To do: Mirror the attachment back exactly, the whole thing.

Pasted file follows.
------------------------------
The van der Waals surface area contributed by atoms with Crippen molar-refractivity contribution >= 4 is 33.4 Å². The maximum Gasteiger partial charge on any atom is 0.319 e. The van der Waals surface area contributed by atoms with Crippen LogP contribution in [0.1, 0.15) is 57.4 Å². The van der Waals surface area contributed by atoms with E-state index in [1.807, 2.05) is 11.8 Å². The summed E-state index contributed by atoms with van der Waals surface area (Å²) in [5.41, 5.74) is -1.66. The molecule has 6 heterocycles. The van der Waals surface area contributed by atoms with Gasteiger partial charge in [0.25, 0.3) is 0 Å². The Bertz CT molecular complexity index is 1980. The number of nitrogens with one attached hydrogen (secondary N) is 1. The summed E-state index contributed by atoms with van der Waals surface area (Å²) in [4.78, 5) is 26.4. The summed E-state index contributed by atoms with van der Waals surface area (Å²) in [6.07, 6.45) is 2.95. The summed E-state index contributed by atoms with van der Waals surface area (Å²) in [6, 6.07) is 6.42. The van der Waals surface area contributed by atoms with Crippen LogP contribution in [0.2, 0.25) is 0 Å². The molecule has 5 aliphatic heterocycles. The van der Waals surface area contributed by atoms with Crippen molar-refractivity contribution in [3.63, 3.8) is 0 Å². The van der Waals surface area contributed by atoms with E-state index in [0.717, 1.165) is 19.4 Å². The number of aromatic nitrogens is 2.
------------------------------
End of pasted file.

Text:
The van der Waals surface area contributed by atoms with Crippen molar-refractivity contribution >= 4 is 33.4 Å². The maximum Gasteiger partial charge on any atom is 0.319 e. The van der Waals surface area contributed by atoms with Crippen LogP contribution in [0.1, 0.15) is 57.4 Å². The van der Waals surface area contributed by atoms with E-state index in [1.807, 2.05) is 11.8 Å². The summed E-state index contributed by atoms with van der Waals surface area (Å²) in [5.41, 5.74) is -1.66. The molecule has 6 heterocycles. The van der Waals surface area contributed by atoms with Gasteiger partial charge in [0.25, 0.3) is 0 Å². The Bertz CT molecular complexity index is 1980. The number of nitrogens with one attached hydrogen (secondary N) is 1. The summed E-state index contributed by atoms with van der Waals surface area (Å²) in [4.78, 5) is 26.4. The summed E-state index contributed by atoms with van der Waals surface area (Å²) in [6.07, 6.45) is 2.95. The summed E-state index contributed by atoms with van der Waals surface area (Å²) in [6, 6.07) is 6.42. The van der Waals surface area contributed by atoms with Crippen LogP contribution in [0.2, 0.25) is 0 Å². The molecule has 5 aliphatic heterocycles. The van der Waals surface area contributed by atoms with Crippen molar-refractivity contribution in [3.63, 3.8) is 0 Å². The van der Waals surface area contributed by atoms with E-state index in [0.717, 1.165) is 19.4 Å². The number of aromatic nitrogens is 2.